What to read over the holidays.

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Reading deeply this winter has reminded me for the hundred-thousandth time: reading really does show you how to write what you want to read.

Whether you're taking off and going somewhere warm for a holiday, driving north to a snowy cottage, or staying home and wearing fleece for a few days in a row, let yourself read a few of these books instead of watching Netflix. (You will feel happier if you do, I promise.) xo,  

Sarah Selecky

Six books to read this holiday.

 

A Tale for the Time Being by Ruth Ozeki

The time being: as in, a person who lives within time. When I read this, I felt like Ozeki had seen my mind turned inside out, recognized what I was thinking, and knew everything there was to know about it. Then she wrote a book so I could have a conversation with my innermost self. I think of this book as one of my closest friends. I can't believe it exists: it's like magic.


Emancipation Day by Wayne Grady

This book was a memoir that Wayne Grady started to write almost twenty years ago, when he learned that his great-grandfather wasn't Irish, as he'd always been told -- he was African-American. The story became a novel; in this case, fiction allowed Grady to tell the truest story. Try not to read it in one sitting - a book like this won't come again for a very long time (if ever). Savour the experience of reading it: make it last if you can.


This Is How You Lose Her by Junot Diaz

In an interview last year, Diaz said that writing one of the stories in this collection nearly killed him. In fact, he said writing the whole book was brutal, and he never wants to write short stories again. I'm not going to hold him to that. But here's the thing: when you read these stories, you can't tell. He makes it feel easy! These stories are fluent.


Their Eyes Were Watching God by Zora Neale Hurston

I hadn't read this book before. It was one of the classics that slipped past me. What? How had I managed to miss this? Read it: for audacity of language, for point of view, for structure. If you've read it already, read it again -- for real this time. How does she get away with it? And what could you get away with, if you gave yourself permission to write what you needed to write?


Dusk by James Salter

Anyone who has spent any time with me this winter knows I can't shut up about these stories. Salter's writing contains some of the most distilled sentences I've ever read. This book reminds me of why I love writing, why it can be such an honour to work with language. There are single sentences in this book that make me stop reading because my heart/mind has seized, and will overload if I don't pause before continuing.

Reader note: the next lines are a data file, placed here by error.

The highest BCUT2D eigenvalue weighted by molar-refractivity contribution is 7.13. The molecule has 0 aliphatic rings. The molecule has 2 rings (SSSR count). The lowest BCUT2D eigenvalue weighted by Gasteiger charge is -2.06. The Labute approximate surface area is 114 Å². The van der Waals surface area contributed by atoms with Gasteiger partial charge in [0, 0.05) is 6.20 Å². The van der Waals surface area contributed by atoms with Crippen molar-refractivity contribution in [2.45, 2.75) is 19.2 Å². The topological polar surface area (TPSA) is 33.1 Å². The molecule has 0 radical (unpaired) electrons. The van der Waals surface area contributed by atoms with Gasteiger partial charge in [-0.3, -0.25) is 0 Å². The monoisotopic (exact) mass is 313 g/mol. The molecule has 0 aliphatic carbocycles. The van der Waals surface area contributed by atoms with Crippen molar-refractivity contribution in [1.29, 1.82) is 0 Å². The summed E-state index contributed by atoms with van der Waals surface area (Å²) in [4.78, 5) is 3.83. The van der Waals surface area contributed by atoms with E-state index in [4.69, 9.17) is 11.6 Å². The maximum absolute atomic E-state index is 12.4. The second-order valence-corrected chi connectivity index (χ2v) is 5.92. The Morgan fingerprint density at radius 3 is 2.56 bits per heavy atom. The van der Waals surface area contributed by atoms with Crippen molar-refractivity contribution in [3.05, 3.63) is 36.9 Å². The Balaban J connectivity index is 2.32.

Frances and Bernard by Carlene Bauer

This is a book of letters, inspired by the lives of Flannery O'Connor and Robert Lowell, but the characters of Frances and Bernard are also uniquely themselves. Their correspondence is intense: and there is nothing that I love more than reading letters written by writers who are passionately writing to each other about writing. Plus: New York City in the late fifties.


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4 comments

Debbie Rodgers @Exurbanis

This is a great list, Sarah. I have Wayne Grady near the top of my TBR list and Ruth Ozeki just a tiny bit further down. I've added Dusk to the Salter titles on my list, and your inclusion of Frances and Bernard has proved to be the tipping point: after two other glowing recommendations (amid shouts of "buy it, buy it"), I have now actually reserved it at the library for my new year reading. :-) Thanks again for the list. Happy reading!
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Dorothyanne brown

Thanks, Sarah! I loved the stories you pointed us towards in the Story Intensive and know these will also be wonderful. Thanks for sharing!
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Jennifer Brilliant

Thank you so much for sharing this list. Since Tale for the Time Being is at the top - I will seriously consider all the others. Loved that book and meeting Ruth Ozeki at a book group meeting made it even more amazing. She was so open about her process, grounded and fiercely intelligent.
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Sarah, About *A Tale for the Time Being by Ruth Ozeki,* I feel precisely as you do. An important novel.
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